The Firearm Blog has some videos of a few of Molot’s Vepr prototypes, courtesy Raskin Guns. These videos showcase some of the possible future features in store for Russia’s—and hopefully our own—hunters and competition shooters. It would seem that not just the AK is getting an overhaul.
Molot’s Veprs are AK-pattern rifles but are not based on the AKM and its descendants, instead they take after the RPK, the Soviet light machine gun. As it stands, for some, the AK just wasn’t overbuilt enough, and Molot took LMG machinery and started building consumer rifles with it. The finished rifles all have thicker steel receivers (1.5mm steel instead of 1mm) and an enlarged barrel trunnion and heavy barrel.
Veprs weigh more but are far more accurate on not just the first shot but also follow-ups. They also stray further from most AK standards, both externally with different sights and furniture as well as internally; the Super Vepr and Vepr Pioneer have a different fire control group that’s more of a trigger pack than what you’d find in an AK.
These prototypes display several new features in addition to those seen with previous Veprs. One thing that stands out is the forward charging handle. This non-reciprocating handle rides along side the gas tube and pushes directly on the bolt carrier, meaning that it won’t get hot after shooting for a while. The Veprs with this charging handle have smooth bolts without charging handles on them.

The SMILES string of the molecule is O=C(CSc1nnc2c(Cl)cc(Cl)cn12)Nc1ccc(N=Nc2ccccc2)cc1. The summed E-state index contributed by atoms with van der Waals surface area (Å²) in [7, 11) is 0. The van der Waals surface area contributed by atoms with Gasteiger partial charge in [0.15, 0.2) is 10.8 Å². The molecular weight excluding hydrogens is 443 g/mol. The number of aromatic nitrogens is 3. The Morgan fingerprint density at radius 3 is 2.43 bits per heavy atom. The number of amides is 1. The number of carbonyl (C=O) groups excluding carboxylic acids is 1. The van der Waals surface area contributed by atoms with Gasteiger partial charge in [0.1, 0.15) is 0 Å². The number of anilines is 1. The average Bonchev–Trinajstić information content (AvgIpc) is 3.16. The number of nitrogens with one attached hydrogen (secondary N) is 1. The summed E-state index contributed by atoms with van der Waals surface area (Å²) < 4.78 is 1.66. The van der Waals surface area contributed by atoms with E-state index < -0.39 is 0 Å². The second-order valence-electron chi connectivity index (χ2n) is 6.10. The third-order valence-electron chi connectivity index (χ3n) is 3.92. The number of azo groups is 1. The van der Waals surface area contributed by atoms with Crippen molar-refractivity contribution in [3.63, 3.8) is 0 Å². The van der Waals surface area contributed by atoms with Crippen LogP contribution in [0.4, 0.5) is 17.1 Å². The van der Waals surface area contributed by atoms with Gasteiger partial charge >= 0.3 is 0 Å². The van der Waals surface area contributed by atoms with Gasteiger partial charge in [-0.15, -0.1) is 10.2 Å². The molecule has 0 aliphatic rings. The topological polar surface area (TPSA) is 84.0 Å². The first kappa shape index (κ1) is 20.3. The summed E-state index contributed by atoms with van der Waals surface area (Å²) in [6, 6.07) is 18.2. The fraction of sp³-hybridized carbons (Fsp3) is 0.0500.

Another thing missing is the ejection port dust cover safety. These Veprs use a new crossbolt safety system common to hunting rifles. Most of them have modified dust covers with rails for optics that mount to the barrel trunnion for stability.
Gone are traditional buttstocks in favor of AR-style telescoping buffer tube assemblies with M4-style buttstocks. These tubes are fitted with recoil-absorbing pistons to take the sting out of some of the more powerful cartridges, like .308 Winchester.
But the coolest change, and far and away the most desirable, is the modified magazine well on the new Vepr .223 and .308. These magazine wells are designed to use Western drop-free magazines. Standard AR/-15/M16/M4/STANAG mags for the .223 and FN FAL magazines for the .308. They use a small release lever inside the trigger guard and appear to operate with a last round bolt-hold-open catch.
The only criticisms we can make are that the changes are decidedly friendlier to righties than lefties, and that camo-pattern Vepr with the Weaver rail puts the optics pretty high up, too high for a solid cheek weld.
All that said, a Vepr in .223 that, from the factory, accepts AR-15 magazines would be a huge hit Stateside, and so would the .308 (although SR25 magazines would be more popular). That single feature alone would guarantee Molot success with Americans. The RPK receiver and machine gun barrel is just icing. But if Molot goes too crazy with changes they could make the rifles less compatible with the strong aftermarket here in the U.S., shooting themselves in the foot.
We can’t help it, we want one. Of each.
Photo credit K-Var.